Anxiety Can Affect Your Medical Diagnosis

If you've been feeling ill, it would not be unreasonable to also be experiencing feelings of anxiety and depression. A number of past studies have looked at the relationship between those negative feelings and symptom reporting in order to offer guidance to doctors trying to make treatment decisions. Those studies tended to find that negative feelings such as sadness, anxiety, fear, and anger could be linked to inflated reports of physical symptoms - something that both doctors and patients should be aware of in order to more accurately diagnose and treat physical illness. A new study, however, is one of the first to look at two of those negative emotions individually, providing more insight into how anxiety and depression affect symptom reporting.

Researchers at the University of Iowa conducted a study that showed feelings of depression and anxiety actually appear to affect symptom reporting in different ways. People who are depressed tend to report experience more symptoms in the past, while people who are anxious report experience more symptoms at the present time. Co-author Jerry Suls summed up the results by saying, "Our data suggest that a person who walks into a physician’s office feeling sad will tend to recall experiencing more symptoms than they probably really did. If a person comes into the physician’s office feeling fearful, they’re more likely to scan their body and read any sensations they’re experiencing at that moment as something wrong. We believe this is because depression is associated with rumination and exaggerated recall of negative experiences, while anxiety is associated with vigilance for potentially negative things in the present time.”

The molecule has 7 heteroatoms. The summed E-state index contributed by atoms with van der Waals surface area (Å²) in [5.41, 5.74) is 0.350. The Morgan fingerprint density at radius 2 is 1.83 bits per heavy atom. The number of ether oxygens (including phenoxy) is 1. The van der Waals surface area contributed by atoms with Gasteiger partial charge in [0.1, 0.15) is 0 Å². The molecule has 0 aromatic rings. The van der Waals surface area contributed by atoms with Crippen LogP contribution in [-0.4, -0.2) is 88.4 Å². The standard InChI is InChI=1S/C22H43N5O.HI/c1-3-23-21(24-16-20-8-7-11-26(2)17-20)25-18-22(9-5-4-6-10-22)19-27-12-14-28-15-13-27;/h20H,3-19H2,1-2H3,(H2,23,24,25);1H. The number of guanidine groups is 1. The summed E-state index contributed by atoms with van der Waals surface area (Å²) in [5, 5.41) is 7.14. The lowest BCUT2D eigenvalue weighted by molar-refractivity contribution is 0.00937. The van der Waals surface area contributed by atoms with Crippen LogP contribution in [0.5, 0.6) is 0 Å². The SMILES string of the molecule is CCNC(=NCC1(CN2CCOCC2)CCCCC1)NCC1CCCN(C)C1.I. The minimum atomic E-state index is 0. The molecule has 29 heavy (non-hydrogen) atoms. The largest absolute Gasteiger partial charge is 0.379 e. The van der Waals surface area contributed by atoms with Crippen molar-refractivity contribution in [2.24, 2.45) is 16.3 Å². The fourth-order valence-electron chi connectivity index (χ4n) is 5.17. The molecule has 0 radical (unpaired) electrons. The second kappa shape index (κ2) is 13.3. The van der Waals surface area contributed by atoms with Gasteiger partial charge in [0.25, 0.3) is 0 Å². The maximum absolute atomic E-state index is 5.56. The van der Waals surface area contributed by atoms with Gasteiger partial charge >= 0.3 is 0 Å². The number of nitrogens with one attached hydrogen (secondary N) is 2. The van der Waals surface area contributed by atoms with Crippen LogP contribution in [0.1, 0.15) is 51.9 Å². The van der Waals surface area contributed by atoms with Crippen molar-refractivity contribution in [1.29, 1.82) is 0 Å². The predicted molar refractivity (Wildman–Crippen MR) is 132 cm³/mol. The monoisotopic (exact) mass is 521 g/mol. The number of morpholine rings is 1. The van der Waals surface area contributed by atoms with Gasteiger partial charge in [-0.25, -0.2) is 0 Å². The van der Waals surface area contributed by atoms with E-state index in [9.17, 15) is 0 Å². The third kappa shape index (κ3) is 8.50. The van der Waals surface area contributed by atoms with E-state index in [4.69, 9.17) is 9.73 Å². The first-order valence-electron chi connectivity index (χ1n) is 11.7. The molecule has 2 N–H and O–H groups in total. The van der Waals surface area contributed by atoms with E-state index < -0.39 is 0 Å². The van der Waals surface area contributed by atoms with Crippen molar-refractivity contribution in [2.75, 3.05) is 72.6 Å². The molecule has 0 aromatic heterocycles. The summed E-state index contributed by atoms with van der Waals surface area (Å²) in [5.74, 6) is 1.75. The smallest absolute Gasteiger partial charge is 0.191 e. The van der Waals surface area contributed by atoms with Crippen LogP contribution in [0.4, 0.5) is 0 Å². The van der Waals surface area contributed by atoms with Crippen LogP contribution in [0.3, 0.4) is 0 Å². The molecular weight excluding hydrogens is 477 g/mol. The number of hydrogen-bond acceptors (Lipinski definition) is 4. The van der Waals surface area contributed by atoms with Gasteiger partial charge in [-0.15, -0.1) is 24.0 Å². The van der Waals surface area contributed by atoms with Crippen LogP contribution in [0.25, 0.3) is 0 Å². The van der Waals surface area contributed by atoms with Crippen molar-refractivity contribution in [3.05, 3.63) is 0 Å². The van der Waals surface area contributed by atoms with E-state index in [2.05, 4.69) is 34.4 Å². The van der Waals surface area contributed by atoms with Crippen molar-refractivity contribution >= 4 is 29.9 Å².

So if you're feeling anxious or depressed at your next check-up, you might want to keep this study in mind and give a little extra thought to reporting your symptoms as accurately as possible - it will help you get the diagnosis and treatment plan that best fits your illness.

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